Shooting & Editing an Anniversary Celebration Video Tips and Tricks
Here are some tips and tricks to shooting and editing live events such as an anniversary celebration. These tips and tricks are applicable whether the subject of the anniversary celebration is a business, a couple, a birthday or most other celebrations.
First tip is don’t overshoot. The tendency whether you are a novice or professional videographer is to keep the camera rolling. This is a big mistake and makes postproduction a nightmare. I learned this trick of the trade the hard way. I shot more than 5 hours of video for what ultimately ended up being less than a two-minute video. Of course, I was able to make additional videos from the original shoot. But having that much content makes editing a monumental task. Five hours of footage takes more than five hours to catalogue.
Next make sure each shot/sequence has a purpose. Don’t just shoot for the sake of shooting. Each time you push the record button it should be for the purpose of telling a story. Here is a trick to create a script to follow:
If possible, try to interview subjects at the beginning of the event and use the interview as the foundation for a script and then shoot the scenes that tell the interviewees story visually. I didn’t follow this trick for this video, so I had to work backwards, that ultimately unnecessarily extended the post-production time.
Here are a few more tips to help you streamline the process and create a compelling video:
Plan your shots in advance. Before the event, familiarize yourself with the venue and create a shot list. Think about the key moments and activities you want to capture, such as speeches, performances, or interactions between guests. Having a plan will help you be more efficient during the event.
Use multiple cameras: If you have access to multiple cameras, consider using them strategically. This allows you to capture different angles simultaneously, providing more options during editing. It also reduces the need to constantly reposition a single camera, saving time and ensuring you don’t miss important moments.
Capture B-roll footage: In addition to shooting the main event, take some time to gather B-roll footage. B-roll refers to supplementary footage that adds visual interest and context to your video. This can include shots of the venue, decorations, guests mingling, or details like hands clinking glasses. B-roll footage can be useful during editing to cover cuts and transitions, making your video more visually appealing.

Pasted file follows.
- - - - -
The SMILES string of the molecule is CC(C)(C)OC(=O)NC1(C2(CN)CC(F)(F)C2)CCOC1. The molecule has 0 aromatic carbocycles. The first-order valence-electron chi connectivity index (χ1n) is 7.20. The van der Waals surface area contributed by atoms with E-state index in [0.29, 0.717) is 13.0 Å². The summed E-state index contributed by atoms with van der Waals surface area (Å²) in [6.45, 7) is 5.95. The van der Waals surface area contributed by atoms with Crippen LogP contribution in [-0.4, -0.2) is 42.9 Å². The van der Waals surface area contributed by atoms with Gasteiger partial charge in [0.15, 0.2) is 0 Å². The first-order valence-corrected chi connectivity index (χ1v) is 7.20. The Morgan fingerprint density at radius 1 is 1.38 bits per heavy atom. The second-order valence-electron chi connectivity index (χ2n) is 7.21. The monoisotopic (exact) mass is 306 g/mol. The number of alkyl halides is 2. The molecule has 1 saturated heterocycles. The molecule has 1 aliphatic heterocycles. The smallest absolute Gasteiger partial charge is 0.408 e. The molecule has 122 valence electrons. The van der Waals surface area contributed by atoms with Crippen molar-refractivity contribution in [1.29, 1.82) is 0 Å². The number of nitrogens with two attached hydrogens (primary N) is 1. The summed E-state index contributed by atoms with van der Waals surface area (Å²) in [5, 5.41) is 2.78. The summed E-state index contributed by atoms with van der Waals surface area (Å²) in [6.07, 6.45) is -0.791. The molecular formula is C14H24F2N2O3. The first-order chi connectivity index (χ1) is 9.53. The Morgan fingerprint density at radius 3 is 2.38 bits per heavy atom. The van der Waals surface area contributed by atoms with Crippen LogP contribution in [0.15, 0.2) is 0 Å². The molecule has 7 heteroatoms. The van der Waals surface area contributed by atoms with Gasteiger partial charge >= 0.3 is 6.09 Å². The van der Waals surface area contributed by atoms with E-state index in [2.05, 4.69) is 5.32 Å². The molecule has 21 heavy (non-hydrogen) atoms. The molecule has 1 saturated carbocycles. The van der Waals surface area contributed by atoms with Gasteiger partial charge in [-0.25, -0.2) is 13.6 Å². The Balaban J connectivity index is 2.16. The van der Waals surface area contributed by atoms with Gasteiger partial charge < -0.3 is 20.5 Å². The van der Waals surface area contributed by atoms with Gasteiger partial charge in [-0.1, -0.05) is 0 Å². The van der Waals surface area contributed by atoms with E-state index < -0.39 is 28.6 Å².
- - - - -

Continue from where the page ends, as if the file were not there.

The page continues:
Be mindful of audio: Good audio is crucial for a high-quality video. Use external microphones or a separate audio recording device to capture clear sound. Pay attention to the audio levels and make sure they’re appropriate for each scene. During the interview process you mentioned, ensure the interviewees’ voices are recorded clearly. Edit efficiently: When you start editing, review your footage and select the best clips that tell a cohesive story. Don’t be afraid to trim down your footage, removing unnecessary or repetitive shots. Keep the pacing of your video in mind, and aim to maintain the viewer’s interest throughout. Use transitions, music, and graphics to enhance the overall production value.
Organize your footage: As you edit, keep your footage organized. Create folders or bins to categorize different types of shots, interviews, or B-roll footage. This will make it easier to locate specific clips during the editing process, saving you time and effort. Remember, practice makes perfect.
The more events you shoot and edit, the more you’ll refine your skills and develop your own style and workflow.